Another very useful option is to specify which variables actually need to be converted: by default all primitive variables available in the *.dat file will be included, but then again filesizes may become restrictive. For that purpose, the logical array writew allows to select which variable(s) to store (and this in combination with saveprim, possibly). You can then create different files for selected variables, knowing that the output filename will start with filenameout, while the actual data file converted is known from the combination filenameini and snapshotini.

We allow the possibility to compute derived variables from the *.dat file in the userfile, by setting how many you add beyond the nw variables typical for the physics module at hand, in the integer nwauxio. Correspondingly that many variables, you should then compute and store in the w(*,nw+1) ... w(*,nw+nwauxio) entries, in the user-written subroutine specialvar_output (as defined in amrvacnul/speciallog.t). The names for these variables then need to be provided in the corresponding specialvarnames_output subroutine, which simply then extends the strings wnames and primnames. This feature is very useful, for the same reason as above: you can let the code compute gradients of scalar fields, divergence of vector quantities, curls of vectors, etc, using the precoded subroutines for that purpose found in geometry.t. You then do not rely on visualization software to do interpolations or discretizations, which may not reflect those actually taken in BHAC.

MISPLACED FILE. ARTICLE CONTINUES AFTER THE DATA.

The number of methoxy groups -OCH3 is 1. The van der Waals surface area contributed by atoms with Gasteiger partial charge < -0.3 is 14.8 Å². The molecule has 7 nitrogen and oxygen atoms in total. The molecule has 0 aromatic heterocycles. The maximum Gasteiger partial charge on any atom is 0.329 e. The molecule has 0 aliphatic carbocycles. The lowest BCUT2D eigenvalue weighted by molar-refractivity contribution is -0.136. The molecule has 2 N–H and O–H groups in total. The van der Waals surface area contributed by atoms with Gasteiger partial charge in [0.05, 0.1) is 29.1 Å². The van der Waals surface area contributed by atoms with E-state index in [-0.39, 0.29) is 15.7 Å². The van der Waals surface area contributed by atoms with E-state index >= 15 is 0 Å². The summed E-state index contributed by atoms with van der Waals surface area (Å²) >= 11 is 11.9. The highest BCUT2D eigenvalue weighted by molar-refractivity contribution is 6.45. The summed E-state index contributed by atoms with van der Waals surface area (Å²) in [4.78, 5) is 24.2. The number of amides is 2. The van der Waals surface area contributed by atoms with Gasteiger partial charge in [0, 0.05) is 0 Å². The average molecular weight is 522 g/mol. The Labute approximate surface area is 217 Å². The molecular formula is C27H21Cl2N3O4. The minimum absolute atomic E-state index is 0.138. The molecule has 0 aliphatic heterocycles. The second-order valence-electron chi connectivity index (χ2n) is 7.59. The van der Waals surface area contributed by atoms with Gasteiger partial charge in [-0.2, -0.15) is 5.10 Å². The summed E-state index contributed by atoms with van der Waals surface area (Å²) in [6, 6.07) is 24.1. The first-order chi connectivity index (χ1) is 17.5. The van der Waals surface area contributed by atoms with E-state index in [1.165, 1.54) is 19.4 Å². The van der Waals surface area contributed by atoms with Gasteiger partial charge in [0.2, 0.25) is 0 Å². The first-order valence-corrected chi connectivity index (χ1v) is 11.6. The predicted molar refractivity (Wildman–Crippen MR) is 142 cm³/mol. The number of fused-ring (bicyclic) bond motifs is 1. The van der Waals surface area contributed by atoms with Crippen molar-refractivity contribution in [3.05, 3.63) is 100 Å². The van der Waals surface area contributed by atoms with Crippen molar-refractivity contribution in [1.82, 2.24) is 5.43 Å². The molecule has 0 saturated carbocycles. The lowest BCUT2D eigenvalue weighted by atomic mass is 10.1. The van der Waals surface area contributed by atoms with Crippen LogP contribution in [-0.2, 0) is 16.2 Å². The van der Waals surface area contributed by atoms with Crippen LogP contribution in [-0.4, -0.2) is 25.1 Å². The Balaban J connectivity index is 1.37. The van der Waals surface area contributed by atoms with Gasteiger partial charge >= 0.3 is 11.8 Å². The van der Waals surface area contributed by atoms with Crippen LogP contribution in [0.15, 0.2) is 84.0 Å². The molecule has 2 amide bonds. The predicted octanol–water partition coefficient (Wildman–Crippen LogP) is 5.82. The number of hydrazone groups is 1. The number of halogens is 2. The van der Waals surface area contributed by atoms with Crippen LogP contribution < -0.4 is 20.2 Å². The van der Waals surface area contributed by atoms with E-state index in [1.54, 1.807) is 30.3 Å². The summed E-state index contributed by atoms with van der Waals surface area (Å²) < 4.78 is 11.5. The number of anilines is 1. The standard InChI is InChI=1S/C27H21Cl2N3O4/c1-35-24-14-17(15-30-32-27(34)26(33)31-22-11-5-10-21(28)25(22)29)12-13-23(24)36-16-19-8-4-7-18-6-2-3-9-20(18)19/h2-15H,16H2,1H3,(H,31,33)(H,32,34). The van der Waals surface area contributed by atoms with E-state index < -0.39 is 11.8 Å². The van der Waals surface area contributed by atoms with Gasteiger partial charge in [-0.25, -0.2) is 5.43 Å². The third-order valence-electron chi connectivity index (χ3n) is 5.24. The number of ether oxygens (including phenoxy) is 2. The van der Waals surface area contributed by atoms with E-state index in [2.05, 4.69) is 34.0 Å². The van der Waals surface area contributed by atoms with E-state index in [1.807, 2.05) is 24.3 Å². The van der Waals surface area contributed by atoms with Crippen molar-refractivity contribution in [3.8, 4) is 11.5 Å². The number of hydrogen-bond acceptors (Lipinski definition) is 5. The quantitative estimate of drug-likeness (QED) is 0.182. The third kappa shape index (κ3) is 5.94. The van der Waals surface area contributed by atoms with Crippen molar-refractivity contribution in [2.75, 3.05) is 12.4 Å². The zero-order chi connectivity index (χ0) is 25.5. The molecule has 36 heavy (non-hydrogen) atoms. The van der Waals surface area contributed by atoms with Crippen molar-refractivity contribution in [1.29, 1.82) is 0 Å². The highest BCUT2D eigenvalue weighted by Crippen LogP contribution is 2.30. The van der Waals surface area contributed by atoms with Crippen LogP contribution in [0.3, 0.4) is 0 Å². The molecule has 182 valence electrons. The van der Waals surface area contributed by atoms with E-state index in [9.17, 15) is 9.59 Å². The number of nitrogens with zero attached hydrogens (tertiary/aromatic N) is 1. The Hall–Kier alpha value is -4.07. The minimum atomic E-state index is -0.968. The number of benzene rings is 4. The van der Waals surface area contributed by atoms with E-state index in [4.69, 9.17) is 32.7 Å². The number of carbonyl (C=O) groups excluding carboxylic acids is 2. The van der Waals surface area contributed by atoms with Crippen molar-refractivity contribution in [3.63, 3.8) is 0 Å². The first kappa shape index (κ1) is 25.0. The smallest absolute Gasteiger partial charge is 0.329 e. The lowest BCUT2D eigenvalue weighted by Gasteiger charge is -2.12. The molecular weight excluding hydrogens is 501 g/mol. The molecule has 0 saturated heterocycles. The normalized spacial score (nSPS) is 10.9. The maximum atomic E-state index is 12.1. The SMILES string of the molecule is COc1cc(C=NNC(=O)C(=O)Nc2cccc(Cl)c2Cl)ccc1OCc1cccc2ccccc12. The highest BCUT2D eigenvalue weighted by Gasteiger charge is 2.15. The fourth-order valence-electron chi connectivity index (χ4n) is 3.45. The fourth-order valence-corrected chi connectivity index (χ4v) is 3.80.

Another useful feature is the possibility to select the output AMR level. You can let the code compute from the *.dat file an output residing on a specified level level_io. This then uses the BHAC internal means to perform restriction and prolongations, and you can then make sure to have a single uniform grid output too.

convert_type='vtu' or convert_type='vtuCC'

Does the conversion to *.vtu data files. This option works on 1 CPU. The resulting *.vtu files contain data in ASCII format.

convert_type='vtuB' or convert_type='vtuBCC'

Does the conversion to *.vtu data files. This option works on 1 CPU. The resulting *.vtu files are in binary format.

convert_type='vtumpi' or convert_type='vtuCCmpi'

Does the conversion to *.vtu data files. This option works on multiple CPUs. The resulting *.vtu files contain data in ASCII format.

convert_type='vtuBmpi' or convert_type='vtuBCCmpi'

Does the conversion to *.vtu data files. This option works on multiple CPUs. The resulting *.vtu files contain data in binary format. (recommended)


Our *.dat files contain the data in binary format. This is in principle exchangeable between different platforms, with the possible exception for big endian or little endian type machines (these differ in the ordering of bytes for integers and reals). E.g. IBM SP platforms have different endianness than the VIC3 cluster at K.U.Leuven. In that sense, you may need to do conversion on the same (type) platform than you used for running the code.

For the binary .vtu files, the endianness can be provided in the xml header and vtu readers like paraview will then interprete the data correctly. The default endianness of .vtu files is little endian. To switch to big endian, simply add the line

to the definitions.h file.

There can be solutions on the machine at hand, using the assign command (whose syntax you will need to get info on). We would also like to hear if anyone knows about a way to specify the endianness of the output in MPI/Fortran itself, independent of the platform. Using Fortran compilers like gfortran and intel fortran, it is now possible to output .dat data files in the other endian, e. g. big endian, with a parameter endian_swap=.true. in the filelist section of the parameter file.